By Jennifer L. Warren
NEWBURGH – At the start of Saturday’s Hackathon- a problem solving competition- students were asked how many thought they had to leave the area in order to secure a job in technology. Almost every person raised his or her hand. The moment was symbolically riveting.
It was also reflective of why this past week’s Hudson Valley Tech Festival President, Yulia Ouchinnikoua, created the inaugural, direly needed and warmly embraced two-day event, ckocked-full of activities, classes and other inspiring activities aimed at connecting tech-based jobs and potential employees in the region.
“I had a dream about building a technology hub in the Hudson Valley; now we are all together, taking that first step to make this all a reality.” said Ouchinnikoua. “Because the perception is there are so few technology jobs in the area, we wanted to change that and show that it’s about making sure employers here can find the technology skills they need by an education pipeline being aligned to those needs in the area, by making sure high school and college kids graduate with those skills; the whole idea is to get the conversation going.”
That dialogue was apparent at Saturday’s afternoon segment, held at Mount Saint Mary College’s Kaplan Recreation Center, where secondary level students from Newburgh and Middletown, took part in a Hackathon, diligently troubleshooting technology issues in their surrounding area. Working together in teams, the middle and high school students worked on such critical issues as; water pollution, technology availability as well as accessible public transportation. Collaborating and developing ways to mesh technology with deciphering needs, the youth then approached ways technology could best assist those issues, making for efficiency, and with it, economic growth.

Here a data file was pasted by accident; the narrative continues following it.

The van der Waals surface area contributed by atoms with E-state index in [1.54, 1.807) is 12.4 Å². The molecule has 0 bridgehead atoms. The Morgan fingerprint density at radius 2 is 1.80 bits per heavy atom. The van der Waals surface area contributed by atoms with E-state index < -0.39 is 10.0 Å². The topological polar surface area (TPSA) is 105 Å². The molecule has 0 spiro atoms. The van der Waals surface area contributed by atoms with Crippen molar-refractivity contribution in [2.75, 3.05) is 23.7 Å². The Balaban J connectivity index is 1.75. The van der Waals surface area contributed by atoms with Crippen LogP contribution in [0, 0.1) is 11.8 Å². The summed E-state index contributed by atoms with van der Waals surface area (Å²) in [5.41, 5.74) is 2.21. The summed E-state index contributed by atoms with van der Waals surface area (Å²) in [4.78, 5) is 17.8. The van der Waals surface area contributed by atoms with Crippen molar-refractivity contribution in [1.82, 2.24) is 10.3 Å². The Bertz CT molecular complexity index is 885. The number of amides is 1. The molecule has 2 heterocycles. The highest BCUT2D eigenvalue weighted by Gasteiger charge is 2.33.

“Our issue is the younger generation is no longer involved in the technology process, how things are made, so we came up with a center collaboration space where you can come to learn from each other,” explained Manny Soto about his teams’ project. “The idea is to start kids at a younger age, so by the time they get to their junior or senior year, they can easily transition to technology fields and fill in the gaps of the jobs as well as create economic growth and more job availability.”
Meanwhile Zoe Graves’ Newburgh Free Academy P-TECH squad was intensely at work, figuring out ways to solve the public transportation challenges facing the City of Newburgh. Not only were she and her teammates gaining glaringly disturbing details about the ways a lack of transportation affects the economy of their City, but they were also accruing priceless life and job skills along the way.
“I liked how today we were able to connect with people in a new way in order to solve issues in an area we all live in,” said Graves. “The transportation issue affects all of us, and it feels good to know, our work could actually be used to make life better for people.”
Graves was alluding to the possibility that top teams’ solutions not only earned members monetary rewards, but also had the possibility of being implemented in real life, something that excited each of the participants, making learning meaningful and memorable. In addition to the Hackathon, Saturday’s segment further featured “Lightening Talks,” five minute rapid verbiage on a vast range of pertinent technology topics. The highly productive afternoon rounded out with Hackathon presentations and judging.
Friday’s segment, held at the Great Hall of the SUNY Orange extension in Newburgh, was more of a conference format, including; Keynote Speaker, Dr. James Hendler, discussing artificial intelligence as well as panel discussions and lightening talks centered upon highly relevant technology issues. It too, catering to an older audience, centered upon making technology powerfully relevant as well as fiscally productive in the region.
Regardless of the day attended or the specific event participants engaged in, that link of education, technology and job opportunity conversation Ouchinnikoua yearned to see happening in the Hudson Valley, was alive and well last Friday and Saturday in Newburgh. The hope is the chatter will continue, perceptions will alter, and perhaps next year, when the question is posed about how many feel a need to exit the area to find technology jobs, far fewer hands will be raised.